Time travel wrinkles my brain. How’s that for a topic sentence?
It’s a favourite device in science fiction (and fantasy) because let’s face it, if you had the opportunity to traverse history, would you turn it down? Haven’t you always wanted to wander around your favourite past era, sit in on a world-changing event, or go the other way and see what the world will be like in 300 years when the apocalypse has hit or whether or not you get married and end up having a little Jetsons-esque family?
Time travel can create endless fun and endless stories (how do you think Doctor Who’s managed to stay on air for 50 years? All of time and space = literally endless plot possibilities) but like most super fun high-tech things it comes with a long and arduous warning label and a set of curly rules. It doesn’t help that these seem to differ depending on the method used and the story it’s used within. For example, one story world may deem travelling to the past completely fine since it’s all already happened and time is fixed in a straight line, and some may warn against it with giant flashing lights because simply by setting foot in an era you haven’t yet been born into, you’ve altered history as we know it.
When traversing the time streams one must be dutiful not to step on any butterflies, alter any significant moments in history or, say, get hit by a car and prevent one’s own parents from meeting thus erasing your own existence. This should all be fairly straight forward, but it’s surprising how often heroes manage to screw it up. What then? Well, maybe you could go back in time again and stop yourself from messing up… Continue reading
A strange epidemic that rages through the world of media and fiction alongside sequelitis, Second Book Syndrome is a bizarre phenomenon the plagues many a series. Have you ever read a series or trilogy and found that, despite the greatness of the first book and perhaps the third and onwards, the second one was really not that sharp?
The Harry Potter books, for example, are sort of universally agreed to have taken a bit of a dip in The Chamber of Secrets (not that it deterred any fans as the other five books kept coming out and selling like, well, fun fantasy adventures about teenage wizards), discussions with peers and the analytical sharp tongue of Mark have revealed that Catching Fire was a bit of a disappointment after the pull of The Hunger Games, I completely lost the energy to read The Ask and the Answer despite how incredible and gripping its predecessor The Knife of Never Letting Go had been, A Clash of Kings seemed harder to chew through than the radiance of A Game of Thrones and A Storm of Swords…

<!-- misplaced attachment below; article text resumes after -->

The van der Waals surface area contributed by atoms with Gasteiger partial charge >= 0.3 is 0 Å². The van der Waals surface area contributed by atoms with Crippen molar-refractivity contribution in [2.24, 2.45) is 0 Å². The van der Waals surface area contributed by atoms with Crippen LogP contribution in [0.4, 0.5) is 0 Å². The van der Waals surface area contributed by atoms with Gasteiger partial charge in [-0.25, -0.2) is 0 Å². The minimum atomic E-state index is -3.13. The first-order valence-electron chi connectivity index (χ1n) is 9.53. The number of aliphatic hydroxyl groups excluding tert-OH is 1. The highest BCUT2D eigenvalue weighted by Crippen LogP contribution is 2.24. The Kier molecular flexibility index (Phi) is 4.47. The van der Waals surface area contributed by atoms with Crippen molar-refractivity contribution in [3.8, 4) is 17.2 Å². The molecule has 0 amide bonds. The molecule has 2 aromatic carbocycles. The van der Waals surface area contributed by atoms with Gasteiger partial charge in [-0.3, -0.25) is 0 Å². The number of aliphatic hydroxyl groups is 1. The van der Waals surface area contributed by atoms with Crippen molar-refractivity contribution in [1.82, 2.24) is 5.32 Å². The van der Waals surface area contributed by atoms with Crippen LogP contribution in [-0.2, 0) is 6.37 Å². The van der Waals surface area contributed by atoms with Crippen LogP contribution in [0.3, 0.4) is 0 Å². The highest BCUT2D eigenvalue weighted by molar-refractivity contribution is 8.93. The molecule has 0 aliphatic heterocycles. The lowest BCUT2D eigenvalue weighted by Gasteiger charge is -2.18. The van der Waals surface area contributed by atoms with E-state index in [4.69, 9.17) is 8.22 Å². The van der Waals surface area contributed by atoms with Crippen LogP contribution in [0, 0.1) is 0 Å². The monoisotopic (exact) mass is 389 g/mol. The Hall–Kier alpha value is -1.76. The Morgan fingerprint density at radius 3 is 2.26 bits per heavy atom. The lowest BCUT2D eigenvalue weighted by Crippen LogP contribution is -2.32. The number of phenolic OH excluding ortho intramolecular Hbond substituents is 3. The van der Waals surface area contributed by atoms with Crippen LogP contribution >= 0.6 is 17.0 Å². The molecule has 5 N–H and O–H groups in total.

What is going on here?
I’ve been racking my brain for reasons behind this outbreak (which is by no means a new phenomenon, of course, but it is the age wherein it can be pondered on the Intertubes by writers who have little better to do with their spare time than come up with witticisms and shout at fictional characters), and I have thought of some potential causes: Continue reading
I went to see The Hobbit recently, or rather, The Hobbit Part One: An Unexpected Journey, which takes much longer to type and is rather pointless when people know what you mean anyway. It was enjoyable enough as a rollicking little family fantasy adventure, and I left the cinema glowing from the short bursts of nostalgia it had delivered. And, of course, wondering when the next part was going to come out.
Where the dragons at?
The Hobbit is going to be split into three movies. Even after watching the first one and acknowledging that it would have felt painful and rushed had they crammed the entire book into one film (as my writing buddy and Supplier of Fun Facts tells me, a completely unabridged feature film of the average 50 000 word novel would go for around six hours), I thought that inducing mitosis on the films was a bit ambitious.
But then I remembered that the film culture we have at current is one that expects three billion sequels for everything anyway. Continue reading
Sometimes books are a niche interest, but there are some that everyone has heard of: and at the moment those that have achieved this success of world-renown-ment are Harry Potter, The Hunger Games and Twilight… which funnily enough are all series aimed at the young adult market.
Some may ponder this most academically: why have these teen books become so hugely successful? Some others may fling the obvious answer back at them: they are engrossing stories that have captured the attention and imagination of an audience, an audience that extends well beyond the interest in struggles of teenagers stuck in fantasy or sci-fi settings.
There is in fact a large market for adolescent literature because, contrary to some belief, teenagers aren’t all spending their time popping shots and getting freaky and doing totally radical ollies in the skate park and they do read. And when they do read, they seek out stories that they can see themselves reflected in and relate to.
Those crazed youth. Just look at them!
There’s just something infinitely interesting about evil.
Heroes are all well and good, but let’s face it, if they are merely heroes (and not anti-heroes existing in a story of skewed morality or reformed villains themselves) their one layer of goodie goodness can appear a bit flat. They may be the most lovable, honourable character to ever set foot upon a page, but that doesn’t make them intriguing. Also, the story will often be told either from their own perspective or centring around their workings. The bad guy looms on the edge as a menacing shadow. They’re a mystery.
And people love mysteries.
Like, why is this guy such an asshole? Was he/she made this way by some trauma of their childhood? Or is he/she merely inherently evil? What inspired them to want to take over the universe and/or cause the general unhappiness of other people? Or are they just an unthinking agent of chaos? Or perhaps an Eldritch Abomination?